In parallel to the common acquisition setup previously used by the SLF at that site (Caviezel et al., 2019), the alternative CAVR camera setup following the previously described concepts was deployed from one viewpoint for the rockfall experiment performed on 13 September 2019 (some footage is publicly available in Caviezel et al., 2020). The simple and affordable alternative setup consists of a camera capturing at FHD resolution, 119.88 fps, and a fast shutter speed, coupled to a zoom telephoto lens used at 400 mm (∼ 612 mm full frame equivalent) for a narrow FOV of approximately 4∘ and manually panned to track the rock projectiles (Fig. 6).
The CAVR narrower FOV FHD footage is compared to the SLF 2020 older 8K UHD high-end RED video footage from the SLF (Caviezel et al., 2020) in Fig. 7 for rocks sharing similar trajectories. The resolution of the CAVR narrower FOV footage is also downscaled to HD in Fig. 7c to compare with the SLF 2020 footage at 4K UHD downscaled from the 8K UHD visible in Fig. 7b. Even with a resolution reduced by half from FHD, it is possible to see that the sharpness of the CAVR narrower FOV footage at HD surpasses the SLF 2020 high-end RED footage. Indeed, the CAVR narrower FOV footage (Fig. 7a) resolves smaller distant objects, as foreseen in the abacus (Fig. 5) and confirmed by the sharper edges and the visible details around the bright outcrops. The CAVR narrower FOV footage following the previously described concepts shows more details and sharpness thanks to the narrow FOV used, despite having been captured with a 5-year-old camera body coupled with a 20-year-old telephoto lens at the time of performing the experiment.
The limitations by the lens, as previously observed on the older SLF 2020 footage, are likely to occur on super 35/APS-C sensors, even with the extremely sharp Zeiss Otus 55 mm f/1.4 used in Caviezel et al. (2019). Reducing the aperture could help (Fig. 5), as no lens is perfect when wide open, especially in the corners. This is especially true when the camera is kept still with the rocks moving across the frame and potentially reaching the corners. However, with the CAVR reconstruction method, one can pan to track the rock projectiles to keep them close to the center of the frame where lenses are most of the time at their best, allowing a wider aperture to be used without degrading the sharpness in the center. A wider aperture comes with a shorter exposure period from a faster shutter speed or a lower ISO sensitivity, reducing the motion blur or the noise level of the captured footage. With the panning motion, a narrower FOV can be used while tracking the moving rock, as with the FHD camera setup shown in Fig. 6. A camera body with a fast sensor read should be used to reduce the rolling shutter skew distortion with such a configuration.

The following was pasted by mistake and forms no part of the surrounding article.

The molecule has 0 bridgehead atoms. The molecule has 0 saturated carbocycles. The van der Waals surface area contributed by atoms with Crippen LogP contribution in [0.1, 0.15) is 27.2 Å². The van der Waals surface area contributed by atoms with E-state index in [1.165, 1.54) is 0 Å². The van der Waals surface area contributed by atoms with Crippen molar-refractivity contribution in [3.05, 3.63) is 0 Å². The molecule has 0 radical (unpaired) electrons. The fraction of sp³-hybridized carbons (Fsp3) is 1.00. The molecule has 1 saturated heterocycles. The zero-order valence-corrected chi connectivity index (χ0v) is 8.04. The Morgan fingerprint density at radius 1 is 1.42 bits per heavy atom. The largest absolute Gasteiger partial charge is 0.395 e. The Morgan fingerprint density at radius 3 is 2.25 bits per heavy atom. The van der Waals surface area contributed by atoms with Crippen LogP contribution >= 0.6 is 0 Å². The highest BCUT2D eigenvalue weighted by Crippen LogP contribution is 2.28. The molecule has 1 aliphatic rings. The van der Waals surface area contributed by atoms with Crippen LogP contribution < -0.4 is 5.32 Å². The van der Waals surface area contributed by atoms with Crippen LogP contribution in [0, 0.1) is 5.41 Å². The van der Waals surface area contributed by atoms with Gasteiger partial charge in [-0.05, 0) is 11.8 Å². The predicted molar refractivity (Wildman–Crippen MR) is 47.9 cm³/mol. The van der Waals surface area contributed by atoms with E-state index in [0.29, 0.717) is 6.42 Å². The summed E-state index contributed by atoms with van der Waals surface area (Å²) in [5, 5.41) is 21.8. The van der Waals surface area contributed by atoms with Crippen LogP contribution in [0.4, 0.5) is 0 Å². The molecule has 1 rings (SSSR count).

Therefore, as conceptualized in Figs. 3 and 5 and shown in Fig. 7, more detail around the impact points can be obtained at lower resolution if the panning motion and the narrow FOV are combined for tracking the rocks. This in turn allows a higher constant frame rate and a faster shutter speed to be used, as often required for tracking the angular velocities and for timing the impacts. Lower-resolution file handling and playback are also simplified because the footage can be played fluently and edited efficiently on most common computers to add, for example, an overlaying time code and electronic image stabilization. Additionally, blurry footage can still be sufficient for timing impacts if they can be located from the impact marks left on the terrain. As the 3D detailed terrain model is the spatial reference for the impact positions and not the cameras, this CAVR method is flexible enough for use with the many types of video footage available. Thus, it is well suited for reconstructing 3D trajectories from nonoptimal previous records to help gather data needed for site-specific calibration of sensitive rockfall simulations. Consequently, valuable rockfall data, such as the data gathered by the SLF (Caviezel et al., 2021), could also be acquired with an affordable camera setup and from previously witnessed rockfall events.
3.2 Digital terrain model
A corresponding detailed 3D model of the terrain is needed to extract the coordinates of the impacts for reconstructing the trajectories. As covered in Noël et al. (2021), it can be acquired in many ways, e.g., by structure from motion photogrammetry (SfM) or by a airborne, mobile, or terrestrial laser scanner (ALS, TLS). The SfM method is preferable because it is often exempt of occluded part and properly captures the terrain roughness as perceived by the rocks (Noël et al., 2021). It can also texture the 3D model from the acquired pictures, which is very helpful to visually locate the impacts and extract their position coordinates when no indentation mark or scar is visible. Other methods can be textured from projected photos and orthophotos or from the return signal's intensity. Vegetation is often not a problem for freshly affected sites, since large rockfall events usually remove part of it. Artifacts and bushes might be present, however, and should be avoided when evaluating the impact position and the local terrain orientation. They can be highlighted by artificial shading methods, such as the eye dome lighting method (EDL) (Boucheny, 2009) or the ambient occlusion method (PCV) (Duguet and Girardeau-Montaut, 2004; Tarini et al., 2006). Local geomorphological features and impact marks are also highlighted with these shading methods (Fig. 8). These methods can also be combined with coloring methods based on the local terrain orientation (e.g., the Coltop method by Jaboyedoff et al., 2007, which is also implemented with a slightly different color distribution in the CloudCompare open-source software; Girardeau-Montaut, 2006). A comparison of two terrain models, from before and after the rockfall event(s), can also help highlight the impact marks if such models are available, as shown by Caviezel et al. (2019).